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Congratulations are in order for Mr. Kevin Hogan! Last week, Mr. Hogan was randomly chosen to win a free two-year lease at Two Light Luxury Apartments as a part of the Kansas City Power & Light District partnership with KCPSEF.

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With cold and flu season upon us, KCPS has many resources for keeping your family healthy this fall. Remember, if your child is ill, please do not send them to school.

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Our KCPS celebration of Hispanic Heritage month wraps up today with a remembrance of Lali Garcia, a local activist who founded Kansas City’s La Raza political club.

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Our KCPS celebration of Hispanic Heritage Month continues with stories of those who have made a difference in our community. Today, we remember Tony Aguirre, a beloved Kansas City coach and mentor.

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These recommendations are the culmination of years of engagement with students, staff and families. At its core, Blueprint 2030 is an academic vision for KCPS that gives students the experiences they deserve.

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Our KCPS celebration of Hispanic Heritage Month continues with a biography of Ninfa Garza, a restaurateur who was one of the founders of Fiesta Hispana.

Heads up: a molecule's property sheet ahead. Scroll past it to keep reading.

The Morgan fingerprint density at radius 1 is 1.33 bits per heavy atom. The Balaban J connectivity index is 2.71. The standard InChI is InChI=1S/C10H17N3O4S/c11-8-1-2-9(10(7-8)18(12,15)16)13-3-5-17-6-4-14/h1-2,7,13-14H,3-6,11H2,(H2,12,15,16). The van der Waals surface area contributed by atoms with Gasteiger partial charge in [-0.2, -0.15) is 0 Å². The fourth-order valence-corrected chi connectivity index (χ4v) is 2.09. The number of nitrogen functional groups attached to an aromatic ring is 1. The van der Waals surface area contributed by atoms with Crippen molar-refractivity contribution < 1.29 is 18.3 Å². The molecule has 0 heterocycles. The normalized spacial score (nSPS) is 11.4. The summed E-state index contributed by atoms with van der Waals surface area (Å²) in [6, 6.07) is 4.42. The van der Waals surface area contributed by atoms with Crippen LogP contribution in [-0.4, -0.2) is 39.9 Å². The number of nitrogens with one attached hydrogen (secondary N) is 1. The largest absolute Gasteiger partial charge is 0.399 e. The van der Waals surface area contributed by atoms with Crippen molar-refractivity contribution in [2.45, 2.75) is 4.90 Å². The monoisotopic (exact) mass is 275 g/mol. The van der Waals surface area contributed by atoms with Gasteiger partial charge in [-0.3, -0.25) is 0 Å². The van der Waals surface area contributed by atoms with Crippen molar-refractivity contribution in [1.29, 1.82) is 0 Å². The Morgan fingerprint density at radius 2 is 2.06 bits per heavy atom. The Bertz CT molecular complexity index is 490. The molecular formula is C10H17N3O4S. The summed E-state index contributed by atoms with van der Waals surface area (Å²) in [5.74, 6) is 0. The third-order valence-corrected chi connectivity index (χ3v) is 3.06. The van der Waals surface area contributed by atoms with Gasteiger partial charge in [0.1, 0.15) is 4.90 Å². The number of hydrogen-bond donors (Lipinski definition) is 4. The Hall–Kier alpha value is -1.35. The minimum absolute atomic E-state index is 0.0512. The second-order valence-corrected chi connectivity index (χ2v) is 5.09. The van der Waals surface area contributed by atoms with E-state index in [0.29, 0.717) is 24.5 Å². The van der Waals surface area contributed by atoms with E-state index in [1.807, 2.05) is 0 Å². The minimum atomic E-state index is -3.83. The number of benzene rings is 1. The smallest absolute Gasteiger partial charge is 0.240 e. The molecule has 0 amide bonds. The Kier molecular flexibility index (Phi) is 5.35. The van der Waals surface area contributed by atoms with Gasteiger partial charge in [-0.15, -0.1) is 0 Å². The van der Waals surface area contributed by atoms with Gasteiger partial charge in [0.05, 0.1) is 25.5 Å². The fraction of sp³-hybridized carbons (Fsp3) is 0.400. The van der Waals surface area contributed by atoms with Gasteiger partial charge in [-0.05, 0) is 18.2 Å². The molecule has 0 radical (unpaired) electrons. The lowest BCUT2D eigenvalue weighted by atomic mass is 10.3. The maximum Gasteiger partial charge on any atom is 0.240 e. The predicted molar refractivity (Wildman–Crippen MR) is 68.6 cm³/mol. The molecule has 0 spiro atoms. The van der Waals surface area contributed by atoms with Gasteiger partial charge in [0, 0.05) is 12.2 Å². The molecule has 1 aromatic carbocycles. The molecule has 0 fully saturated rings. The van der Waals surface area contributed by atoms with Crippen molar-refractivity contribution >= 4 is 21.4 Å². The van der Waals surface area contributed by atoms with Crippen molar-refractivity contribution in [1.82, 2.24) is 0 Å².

Hispanic Heritage Month: Francisco Ruiz

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Francisco Ruiz was born in San Diego, Texas, in 1929. He and his wife, Irene Hernández Ruiz, both studied at the University of Kansas. With their three sons, Francisco and Irene settled in Kansas City’s Westside neighborhood. In 1964, KCPS hired Francisco as Foreign Language Consultant. His work with KCPS authoring Spanish textbooks helped him become the first Chicano professor at Penn Valley Community College. Francisco also taught at other local colleges and universities, including Longview and the University of Missouri-Kansas City.

Francisco was the publisher of the literary magazine Entrelíneas (Between the Lines), which his family would help assemble on the dining room table. In the 1970s, Francisco agreed to teach a class on Chicano history at the U.S. Penitentiary in Leavenworth, Kansas, encouraging students in the class to contribute to a new prison newspaper, Aztlan de Leavenworth. Francisco continued to write about Mexican-American causes throughout, particularly about Latino students, until his death in 1993.

Today, some of Francisco’s papers are part of the bilingual collection at the Irene H. Ruiz Biblioteca de las Americas, the Kansas City Public Library branch named in her honor. Irene was a teacher, leader and librarian who helped preserve an oral history of the Westside